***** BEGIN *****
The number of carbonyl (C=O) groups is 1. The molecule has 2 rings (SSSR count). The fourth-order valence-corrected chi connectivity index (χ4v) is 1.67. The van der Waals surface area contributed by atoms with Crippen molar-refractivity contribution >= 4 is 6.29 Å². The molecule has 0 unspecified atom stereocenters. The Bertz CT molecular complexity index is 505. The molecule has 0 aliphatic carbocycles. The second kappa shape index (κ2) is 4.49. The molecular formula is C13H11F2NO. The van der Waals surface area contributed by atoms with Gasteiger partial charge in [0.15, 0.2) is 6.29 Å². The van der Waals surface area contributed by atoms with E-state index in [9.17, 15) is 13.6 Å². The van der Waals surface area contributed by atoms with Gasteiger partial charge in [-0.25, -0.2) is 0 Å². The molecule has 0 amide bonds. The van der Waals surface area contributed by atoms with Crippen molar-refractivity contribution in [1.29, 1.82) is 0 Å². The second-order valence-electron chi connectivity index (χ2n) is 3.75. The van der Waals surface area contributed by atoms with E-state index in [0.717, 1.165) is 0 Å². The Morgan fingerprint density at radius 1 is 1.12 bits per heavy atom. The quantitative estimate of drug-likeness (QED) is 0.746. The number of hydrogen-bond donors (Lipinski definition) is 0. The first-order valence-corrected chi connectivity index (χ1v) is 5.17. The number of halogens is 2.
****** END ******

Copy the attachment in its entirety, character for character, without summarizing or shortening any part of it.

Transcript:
The number of carbonyl (C=O) groups is 1. The molecule has 2 rings (SSSR count). The fourth-order valence-corrected chi connectivity index (χ4v) is 1.67. The van der Waals surface area contributed by atoms with Crippen molar-refractivity contribution >= 4 is 6.29 Å². The molecule has 0 unspecified atom stereocenters. The Bertz CT molecular complexity index is 505. The molecule has 0 aliphatic carbocycles. The second kappa shape index (κ2) is 4.49. The molecular formula is C13H11F2NO. The van der Waals surface area contributed by atoms with Gasteiger partial charge in [0.15, 0.2) is 6.29 Å². The van der Waals surface area contributed by atoms with E-state index in [9.17, 15) is 13.6 Å². The van der Waals surface area contributed by atoms with Gasteiger partial charge in [-0.25, -0.2) is 0 Å². The molecule has 0 amide bonds. The van der Waals surface area contributed by atoms with Crippen molar-refractivity contribution in [1.29, 1.82) is 0 Å². The second-order valence-electron chi connectivity index (χ2n) is 3.75. The van der Waals surface area contributed by atoms with E-state index in [0.717, 1.165) is 0 Å². The Morgan fingerprint density at radius 1 is 1.12 bits per heavy atom. The quantitative estimate of drug-likeness (QED) is 0.746. The number of hydrogen-bond donors (Lipinski definition) is 0. The first-order valence-corrected chi connectivity index (χ1v) is 5.17. The number of halogens is 2.